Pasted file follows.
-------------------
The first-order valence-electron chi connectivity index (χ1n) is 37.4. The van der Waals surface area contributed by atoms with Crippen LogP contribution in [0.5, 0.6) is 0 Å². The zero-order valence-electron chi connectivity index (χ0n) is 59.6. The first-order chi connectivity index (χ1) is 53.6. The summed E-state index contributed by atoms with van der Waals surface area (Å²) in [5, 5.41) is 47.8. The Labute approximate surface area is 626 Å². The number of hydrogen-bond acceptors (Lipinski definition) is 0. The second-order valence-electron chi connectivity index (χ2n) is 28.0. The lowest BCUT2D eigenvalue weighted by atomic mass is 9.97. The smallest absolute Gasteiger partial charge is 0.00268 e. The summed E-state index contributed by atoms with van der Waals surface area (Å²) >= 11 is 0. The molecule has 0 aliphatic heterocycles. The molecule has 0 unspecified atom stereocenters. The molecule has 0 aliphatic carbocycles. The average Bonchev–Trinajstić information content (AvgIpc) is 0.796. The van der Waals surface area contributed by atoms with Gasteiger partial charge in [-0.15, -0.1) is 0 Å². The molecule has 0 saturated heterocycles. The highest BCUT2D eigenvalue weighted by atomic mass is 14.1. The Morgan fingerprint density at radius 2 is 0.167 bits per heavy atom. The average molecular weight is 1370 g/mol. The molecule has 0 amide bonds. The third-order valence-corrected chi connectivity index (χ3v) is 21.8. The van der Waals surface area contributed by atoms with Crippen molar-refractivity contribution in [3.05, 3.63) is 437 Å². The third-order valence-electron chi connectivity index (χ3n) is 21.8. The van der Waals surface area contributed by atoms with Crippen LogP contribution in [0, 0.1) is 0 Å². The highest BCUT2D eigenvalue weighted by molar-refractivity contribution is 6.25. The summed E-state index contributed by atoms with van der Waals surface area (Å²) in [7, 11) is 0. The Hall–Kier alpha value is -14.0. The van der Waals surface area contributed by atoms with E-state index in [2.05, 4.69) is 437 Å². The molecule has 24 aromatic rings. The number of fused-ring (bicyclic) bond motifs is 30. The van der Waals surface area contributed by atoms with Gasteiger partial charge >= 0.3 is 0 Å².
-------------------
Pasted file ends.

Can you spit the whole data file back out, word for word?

The first-order valence-electron chi connectivity index (χ1n) is 37.4. The van der Waals surface area contributed by atoms with Crippen LogP contribution in [0.5, 0.6) is 0 Å². The zero-order valence-electron chi connectivity index (χ0n) is 59.6. The first-order chi connectivity index (χ1) is 53.6. The summed E-state index contributed by atoms with van der Waals surface area (Å²) in [5, 5.41) is 47.8. The Labute approximate surface area is 626 Å². The number of hydrogen-bond acceptors (Lipinski definition) is 0. The second-order valence-electron chi connectivity index (χ2n) is 28.0. The lowest BCUT2D eigenvalue weighted by atomic mass is 9.97. The smallest absolute Gasteiger partial charge is 0.00268 e. The summed E-state index contributed by atoms with van der Waals surface area (Å²) >= 11 is 0. The molecule has 0 aliphatic heterocycles. The molecule has 0 unspecified atom stereocenters. The molecule has 0 aliphatic carbocycles. The average Bonchev–Trinajstić information content (AvgIpc) is 0.796. The van der Waals surface area contributed by atoms with Gasteiger partial charge in [-0.15, -0.1) is 0 Å². The molecule has 0 saturated heterocycles. The highest BCUT2D eigenvalue weighted by atomic mass is 14.1. The Morgan fingerprint density at radius 2 is 0.167 bits per heavy atom. The average molecular weight is 1370 g/mol. The molecule has 0 amide bonds. The third-order valence-corrected chi connectivity index (χ3v) is 21.8. The van der Waals surface area contributed by atoms with Crippen molar-refractivity contribution in [3.05, 3.63) is 437 Å². The third-order valence-electron chi connectivity index (χ3n) is 21.8. The van der Waals surface area contributed by atoms with Crippen LogP contribution in [0, 0.1) is 0 Å². The highest BCUT2D eigenvalue weighted by molar-refractivity contribution is 6.25. The summed E-state index contributed by atoms with van der Waals surface area (Å²) in [7, 11) is 0. The Hall–Kier alpha value is -14.0. The van der Waals surface area contributed by atoms with E-state index in [2.05, 4.69) is 437 Å². The molecule has 24 aromatic rings. The number of fused-ring (bicyclic) bond motifs is 30. The van der Waals surface area contributed by atoms with Gasteiger partial charge >= 0.3 is 0 Å².